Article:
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Con artist swindled $40k by posing as Prince Harry on Facebook

A gentle reminder that no royal in the history of ever has actually needed money wired to them from Internet strangers.  


Kate Knibbs


At this point, it’s fairly common knowledge that those emails from Nigerian princes with difficult cash flow situations are completely bogus. But now that the trick of posing as an African noble fallen on hard times is a well-known con, what’s a scammer to do? Stop ripping people off?

Nah. They just switched to a different set of royals: Con artists have managed to scam an Austrian man out of nearly $40,000 by posing as Prince Harry, the ginger he-devil in line for the British throne.

Using a fake Facebook profile, scammers convinced an Austrian workman that he’d been awarded a hefty contract to renovate the parquet floors at Buckingham Palace. Part of the fraudulent contract required the man to wire payments to several businesses. The Austrian transferred more than $38,000 before he realized something was amiss and contacted the police.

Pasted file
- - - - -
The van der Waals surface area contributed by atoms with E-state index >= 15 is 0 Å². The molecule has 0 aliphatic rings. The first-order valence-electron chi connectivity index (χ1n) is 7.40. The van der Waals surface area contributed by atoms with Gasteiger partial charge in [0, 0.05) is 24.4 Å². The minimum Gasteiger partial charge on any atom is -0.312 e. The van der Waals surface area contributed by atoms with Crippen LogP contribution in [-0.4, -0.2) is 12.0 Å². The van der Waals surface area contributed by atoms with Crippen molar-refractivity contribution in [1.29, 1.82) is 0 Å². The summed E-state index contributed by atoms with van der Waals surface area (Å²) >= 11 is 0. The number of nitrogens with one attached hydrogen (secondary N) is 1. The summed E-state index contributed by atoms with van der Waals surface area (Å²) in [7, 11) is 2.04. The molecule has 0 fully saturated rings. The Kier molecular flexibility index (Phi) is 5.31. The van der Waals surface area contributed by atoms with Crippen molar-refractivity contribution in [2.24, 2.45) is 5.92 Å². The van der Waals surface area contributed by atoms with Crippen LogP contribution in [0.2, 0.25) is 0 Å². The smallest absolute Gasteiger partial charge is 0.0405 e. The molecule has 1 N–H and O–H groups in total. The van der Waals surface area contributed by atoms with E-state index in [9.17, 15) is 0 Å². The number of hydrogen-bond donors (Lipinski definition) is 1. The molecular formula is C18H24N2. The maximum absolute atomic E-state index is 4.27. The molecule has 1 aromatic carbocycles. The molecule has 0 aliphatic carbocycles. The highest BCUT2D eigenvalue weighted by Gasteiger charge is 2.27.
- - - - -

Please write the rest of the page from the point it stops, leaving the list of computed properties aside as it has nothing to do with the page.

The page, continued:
This isn’t the first time scammers have impersonated Prince Harry to bilk people. In 2010, at least 20 women in the U.S. were conned by someone posing as the younger Prince of Wales. For that swindle, at least one woman actually talked on the phone to someone she believed was the prince. The money was supposedly for a charity for African orphans.

In that scenario, the women wired the money to someone named Raji Abass Agboola, who deposited their would-be charitable contributions into accounts in Benin and Nigeria.

Perhaps the two cons are connected, though investigators in the Austrian case are doubtful they’ll recover the money.

H/T Metro | Photo via John Pannell/Flickr (CC BY 2.0)

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